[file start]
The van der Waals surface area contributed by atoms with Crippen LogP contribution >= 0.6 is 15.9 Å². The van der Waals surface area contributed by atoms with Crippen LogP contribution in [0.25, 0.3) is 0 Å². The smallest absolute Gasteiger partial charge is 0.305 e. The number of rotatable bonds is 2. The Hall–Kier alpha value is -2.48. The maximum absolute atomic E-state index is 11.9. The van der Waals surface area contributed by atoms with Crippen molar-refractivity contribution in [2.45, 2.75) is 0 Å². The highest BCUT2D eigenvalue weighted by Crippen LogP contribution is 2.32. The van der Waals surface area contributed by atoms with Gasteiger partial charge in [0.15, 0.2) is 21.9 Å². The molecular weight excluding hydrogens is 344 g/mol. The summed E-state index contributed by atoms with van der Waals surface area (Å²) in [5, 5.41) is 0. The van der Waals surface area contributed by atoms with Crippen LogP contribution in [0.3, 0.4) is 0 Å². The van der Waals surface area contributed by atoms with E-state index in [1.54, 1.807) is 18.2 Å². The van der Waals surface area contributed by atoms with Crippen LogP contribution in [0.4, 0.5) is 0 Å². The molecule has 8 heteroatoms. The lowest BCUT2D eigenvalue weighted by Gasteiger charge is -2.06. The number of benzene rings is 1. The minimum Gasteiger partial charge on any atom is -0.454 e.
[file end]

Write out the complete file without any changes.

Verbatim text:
The van der Waals surface area contributed by atoms with Crippen LogP contribution >= 0.6 is 15.9 Å². The van der Waals surface area contributed by atoms with Crippen LogP contribution in [0.25, 0.3) is 0 Å². The smallest absolute Gasteiger partial charge is 0.305 e. The number of rotatable bonds is 2. The Hall–Kier alpha value is -2.48. The maximum absolute atomic E-state index is 11.9. The van der Waals surface area contributed by atoms with Crippen molar-refractivity contribution in [2.45, 2.75) is 0 Å². The highest BCUT2D eigenvalue weighted by Crippen LogP contribution is 2.32. The van der Waals surface area contributed by atoms with Gasteiger partial charge in [0.15, 0.2) is 21.9 Å². The molecular weight excluding hydrogens is 344 g/mol. The summed E-state index contributed by atoms with van der Waals surface area (Å²) in [5, 5.41) is 0. The van der Waals surface area contributed by atoms with Crippen LogP contribution in [0.3, 0.4) is 0 Å². The van der Waals surface area contributed by atoms with E-state index in [1.54, 1.807) is 18.2 Å². The van der Waals surface area contributed by atoms with Crippen LogP contribution in [0.4, 0.5) is 0 Å². The molecule has 8 heteroatoms. The lowest BCUT2D eigenvalue weighted by Gasteiger charge is -2.06. The number of benzene rings is 1. The minimum Gasteiger partial charge on any atom is -0.454 e.